In countries with manufacturing economies, energy shortages and power cuts have forced productivity to slow in factories, threatening already stressed supply chains. Natural gas supply has failed to meet post-pandemic demand as the energy sector has recovered more quickly than anticipated following a year of reduced coal, oil, and gas extraction.7 Over 20 Chinese provinces are rationing electricity to meet energy efficiency and pollution reductions targets.8 However, there is insufficient renewable energy to replace natural gas, and a coal shortage worsens matters. Global prices for goods and resources produced in China, such as steel and aluminum, will significantly increase if factories contend with widespread power shortages.
Transportation and Logistics Challenges
A global shipping problem is compounding the supply chain crisis by making it difficult for sellers to obtain needed goods, even if they are available. Transportation bottlenecks at ports such as Los Angeles, Long Beach, and Oakland have increased wait times for ships to unload cargo.9 A robust trade of goods strained the available supply of shipping containers, ships, and port operations worldwide.
When the pandemic halted international trade in April 2020, empty containers were no longer collected and redirected for reuse. Over a year later, shipping companies are still trying to get containers to ports where they are needed most. In response, the cost to ship items has risen by 480%, which makes some international trade no longer profitable.10 To complicate matters, a shortage of dockworkers and truck drivers prevents goods from being offloaded and reaching their destination in a timely fashion.11 The lack of these critical components results in more scarcity in the supply chain, leading to even more shortages and price increases.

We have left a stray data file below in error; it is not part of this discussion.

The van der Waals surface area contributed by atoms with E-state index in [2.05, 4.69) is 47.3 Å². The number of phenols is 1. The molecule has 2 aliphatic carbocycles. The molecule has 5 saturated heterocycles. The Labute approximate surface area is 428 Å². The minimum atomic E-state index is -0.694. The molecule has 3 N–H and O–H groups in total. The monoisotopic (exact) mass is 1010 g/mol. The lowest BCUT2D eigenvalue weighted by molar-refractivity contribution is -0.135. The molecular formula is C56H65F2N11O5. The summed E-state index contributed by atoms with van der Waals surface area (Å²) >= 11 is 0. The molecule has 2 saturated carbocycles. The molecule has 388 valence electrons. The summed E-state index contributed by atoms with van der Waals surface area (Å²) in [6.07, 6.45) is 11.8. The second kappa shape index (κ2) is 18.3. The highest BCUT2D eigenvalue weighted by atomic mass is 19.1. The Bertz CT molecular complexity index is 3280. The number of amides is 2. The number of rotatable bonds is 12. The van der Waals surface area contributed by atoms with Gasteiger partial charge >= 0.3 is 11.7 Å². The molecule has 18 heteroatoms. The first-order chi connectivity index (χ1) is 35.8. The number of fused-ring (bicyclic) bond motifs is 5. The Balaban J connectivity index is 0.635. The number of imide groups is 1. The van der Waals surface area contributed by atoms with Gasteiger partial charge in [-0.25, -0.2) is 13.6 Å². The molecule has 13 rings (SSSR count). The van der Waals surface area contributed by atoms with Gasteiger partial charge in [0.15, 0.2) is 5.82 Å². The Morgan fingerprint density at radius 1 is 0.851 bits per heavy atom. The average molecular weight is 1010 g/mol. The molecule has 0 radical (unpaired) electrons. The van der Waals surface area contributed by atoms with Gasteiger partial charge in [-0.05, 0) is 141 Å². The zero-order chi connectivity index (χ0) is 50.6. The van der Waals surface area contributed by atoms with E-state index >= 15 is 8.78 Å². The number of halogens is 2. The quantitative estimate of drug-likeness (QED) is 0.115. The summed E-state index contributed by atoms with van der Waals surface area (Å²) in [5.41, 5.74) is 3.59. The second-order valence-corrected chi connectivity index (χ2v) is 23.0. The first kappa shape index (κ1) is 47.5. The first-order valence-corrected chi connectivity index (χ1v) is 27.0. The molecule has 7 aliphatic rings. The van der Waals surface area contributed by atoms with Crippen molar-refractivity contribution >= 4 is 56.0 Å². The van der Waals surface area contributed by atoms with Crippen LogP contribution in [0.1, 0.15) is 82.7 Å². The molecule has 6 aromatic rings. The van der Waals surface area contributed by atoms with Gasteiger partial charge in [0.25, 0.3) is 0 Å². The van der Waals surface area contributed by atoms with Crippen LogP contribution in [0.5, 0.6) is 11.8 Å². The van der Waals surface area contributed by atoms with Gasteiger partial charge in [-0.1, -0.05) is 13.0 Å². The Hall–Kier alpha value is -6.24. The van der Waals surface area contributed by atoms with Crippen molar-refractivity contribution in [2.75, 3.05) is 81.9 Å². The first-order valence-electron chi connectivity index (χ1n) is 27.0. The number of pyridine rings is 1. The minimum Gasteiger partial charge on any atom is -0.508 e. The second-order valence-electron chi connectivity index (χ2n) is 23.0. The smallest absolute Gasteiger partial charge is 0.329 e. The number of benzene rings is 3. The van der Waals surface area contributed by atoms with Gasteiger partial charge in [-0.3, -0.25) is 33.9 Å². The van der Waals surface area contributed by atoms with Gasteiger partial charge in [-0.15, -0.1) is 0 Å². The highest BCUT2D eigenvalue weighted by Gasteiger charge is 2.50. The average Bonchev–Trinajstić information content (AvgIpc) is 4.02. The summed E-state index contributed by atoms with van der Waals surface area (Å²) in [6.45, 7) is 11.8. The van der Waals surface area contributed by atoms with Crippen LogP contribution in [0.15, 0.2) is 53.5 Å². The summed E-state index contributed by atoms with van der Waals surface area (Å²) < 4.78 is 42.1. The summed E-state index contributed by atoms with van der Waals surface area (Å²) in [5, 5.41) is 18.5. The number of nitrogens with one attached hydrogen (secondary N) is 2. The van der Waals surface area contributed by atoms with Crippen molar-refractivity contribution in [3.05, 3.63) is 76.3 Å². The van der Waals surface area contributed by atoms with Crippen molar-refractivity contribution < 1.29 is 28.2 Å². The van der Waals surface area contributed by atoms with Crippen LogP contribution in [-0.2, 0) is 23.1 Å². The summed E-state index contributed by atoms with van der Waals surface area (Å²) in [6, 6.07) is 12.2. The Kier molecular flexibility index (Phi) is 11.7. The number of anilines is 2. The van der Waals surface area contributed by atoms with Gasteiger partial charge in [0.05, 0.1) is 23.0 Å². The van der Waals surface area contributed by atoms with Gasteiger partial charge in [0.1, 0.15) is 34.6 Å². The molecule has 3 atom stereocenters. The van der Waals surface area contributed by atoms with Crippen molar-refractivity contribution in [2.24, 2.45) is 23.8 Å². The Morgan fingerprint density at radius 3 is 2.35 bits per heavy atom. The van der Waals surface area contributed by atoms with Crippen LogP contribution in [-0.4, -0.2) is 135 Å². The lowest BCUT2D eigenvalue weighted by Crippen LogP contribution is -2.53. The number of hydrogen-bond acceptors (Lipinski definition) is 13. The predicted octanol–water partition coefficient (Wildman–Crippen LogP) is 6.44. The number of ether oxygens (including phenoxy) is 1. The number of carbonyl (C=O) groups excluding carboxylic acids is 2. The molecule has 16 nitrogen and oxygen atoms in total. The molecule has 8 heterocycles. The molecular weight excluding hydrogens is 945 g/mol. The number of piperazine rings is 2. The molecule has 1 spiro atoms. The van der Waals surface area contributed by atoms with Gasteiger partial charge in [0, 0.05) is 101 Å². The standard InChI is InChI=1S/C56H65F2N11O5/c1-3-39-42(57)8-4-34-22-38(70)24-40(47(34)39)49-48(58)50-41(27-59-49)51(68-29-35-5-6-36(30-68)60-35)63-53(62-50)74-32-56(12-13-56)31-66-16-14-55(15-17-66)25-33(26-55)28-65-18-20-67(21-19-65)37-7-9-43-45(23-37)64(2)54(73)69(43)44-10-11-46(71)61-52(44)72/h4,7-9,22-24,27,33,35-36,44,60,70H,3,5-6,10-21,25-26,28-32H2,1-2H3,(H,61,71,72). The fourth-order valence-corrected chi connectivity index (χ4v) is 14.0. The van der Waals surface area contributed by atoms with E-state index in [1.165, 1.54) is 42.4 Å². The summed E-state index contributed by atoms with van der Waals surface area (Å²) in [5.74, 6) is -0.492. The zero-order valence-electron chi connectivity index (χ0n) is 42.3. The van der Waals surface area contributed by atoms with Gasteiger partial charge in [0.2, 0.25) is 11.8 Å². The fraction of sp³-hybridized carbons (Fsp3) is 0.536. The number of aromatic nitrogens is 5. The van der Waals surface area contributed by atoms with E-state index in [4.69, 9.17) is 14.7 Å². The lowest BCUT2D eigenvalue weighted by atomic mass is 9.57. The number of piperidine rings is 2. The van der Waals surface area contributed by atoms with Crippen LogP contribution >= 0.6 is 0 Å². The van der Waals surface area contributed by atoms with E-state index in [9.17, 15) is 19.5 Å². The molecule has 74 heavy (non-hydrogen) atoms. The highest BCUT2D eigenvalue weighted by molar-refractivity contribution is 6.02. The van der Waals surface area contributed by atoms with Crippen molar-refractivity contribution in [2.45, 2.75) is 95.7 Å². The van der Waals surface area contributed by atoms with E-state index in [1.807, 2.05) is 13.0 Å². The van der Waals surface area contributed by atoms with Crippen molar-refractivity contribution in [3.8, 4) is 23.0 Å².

What eCommerce Retailers can do to Mitigate the Impact of the Supply Chain Crisis?
The global supply chain is a fragile and highly interconnected ecosystem. When unprecedented issues occur, they produce a ripple effect that eCommerce retailers can feel on the other side of the world. Businesses will need to be proactive in their approach to managing these effects. Optimizing operational performance and prioritizing efficiency at every leg of the supply chain is essential to ensure the best use of existing capacity. Retailers should consider implementing productivity improvements such as redesigning warehouses and investing in lean operations to increase productivity and mitigate the risk of disruptions caused by labor shortages.12 It is imperative retailers understand precisely how their supply chain functions. It can be helpful to locate and work with alternative suppliers to ensure a steady flow of necessary parts and materials.13 It is tempting for retailers to concentrate the majority of their business with one supplier in pursuit of volume discounts, but fragmenting the supplier base can help to ease capacity constraints and create new opportunities for sourcing materials as demand for products continues to fluctuate.
If a business can source more of their needs locally, that can also be helpful. Though adding new suppliers is not an easy solution and may result in a higher cost of sourcing materials, it can help a business mitigate risk and avoid disruptions to production.14 Additionally, eCommerce retailers should consider allowing double or triple the lead time for ordering stock due to potential shipping delays.15 It’s essential to stay ahead of seasonal curves when consumers are more inclined to make purchases. Finally, retailers should maintain customer expectations of quality while being honest with their customers and communicating any potential delays.16 Customer expectation management is critical when it comes to protecting brand reputation.